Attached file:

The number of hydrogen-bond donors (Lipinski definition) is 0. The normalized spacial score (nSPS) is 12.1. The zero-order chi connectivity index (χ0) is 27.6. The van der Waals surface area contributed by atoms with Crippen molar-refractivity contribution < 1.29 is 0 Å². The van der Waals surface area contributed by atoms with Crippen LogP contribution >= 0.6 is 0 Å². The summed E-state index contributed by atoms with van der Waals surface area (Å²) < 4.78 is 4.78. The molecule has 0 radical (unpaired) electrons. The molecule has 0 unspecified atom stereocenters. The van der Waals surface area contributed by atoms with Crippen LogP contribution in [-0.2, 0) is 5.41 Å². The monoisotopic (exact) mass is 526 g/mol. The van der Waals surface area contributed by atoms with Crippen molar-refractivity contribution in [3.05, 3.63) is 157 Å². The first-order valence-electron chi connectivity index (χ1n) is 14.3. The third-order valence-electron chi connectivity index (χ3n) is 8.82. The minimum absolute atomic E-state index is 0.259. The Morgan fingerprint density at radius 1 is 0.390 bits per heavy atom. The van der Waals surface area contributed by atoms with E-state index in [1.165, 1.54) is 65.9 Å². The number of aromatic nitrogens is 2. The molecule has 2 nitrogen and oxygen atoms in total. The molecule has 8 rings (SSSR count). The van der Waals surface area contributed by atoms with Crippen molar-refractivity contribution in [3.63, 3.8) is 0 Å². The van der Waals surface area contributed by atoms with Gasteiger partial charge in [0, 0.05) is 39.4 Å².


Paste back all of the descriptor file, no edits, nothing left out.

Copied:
The number of hydrogen-bond donors (Lipinski definition) is 0. The normalized spacial score (nSPS) is 12.1. The zero-order chi connectivity index (χ0) is 27.6. The van der Waals surface area contributed by atoms with Crippen molar-refractivity contribution < 1.29 is 0 Å². The van der Waals surface area contributed by atoms with Crippen LogP contribution >= 0.6 is 0 Å². The summed E-state index contributed by atoms with van der Waals surface area (Å²) < 4.78 is 4.78. The molecule has 0 radical (unpaired) electrons. The molecule has 0 unspecified atom stereocenters. The van der Waals surface area contributed by atoms with Crippen LogP contribution in [-0.2, 0) is 5.41 Å². The monoisotopic (exact) mass is 526 g/mol. The van der Waals surface area contributed by atoms with Crippen molar-refractivity contribution in [3.05, 3.63) is 157 Å². The first-order valence-electron chi connectivity index (χ1n) is 14.3. The third-order valence-electron chi connectivity index (χ3n) is 8.82. The minimum absolute atomic E-state index is 0.259. The Morgan fingerprint density at radius 1 is 0.390 bits per heavy atom. The van der Waals surface area contributed by atoms with E-state index in [1.165, 1.54) is 65.9 Å². The number of aromatic nitrogens is 2. The molecule has 2 nitrogen and oxygen atoms in total. The molecule has 8 rings (SSSR count). The van der Waals surface area contributed by atoms with Crippen molar-refractivity contribution in [3.63, 3.8) is 0 Å². The van der Waals surface area contributed by atoms with Gasteiger partial charge in [0, 0.05) is 39.4 Å².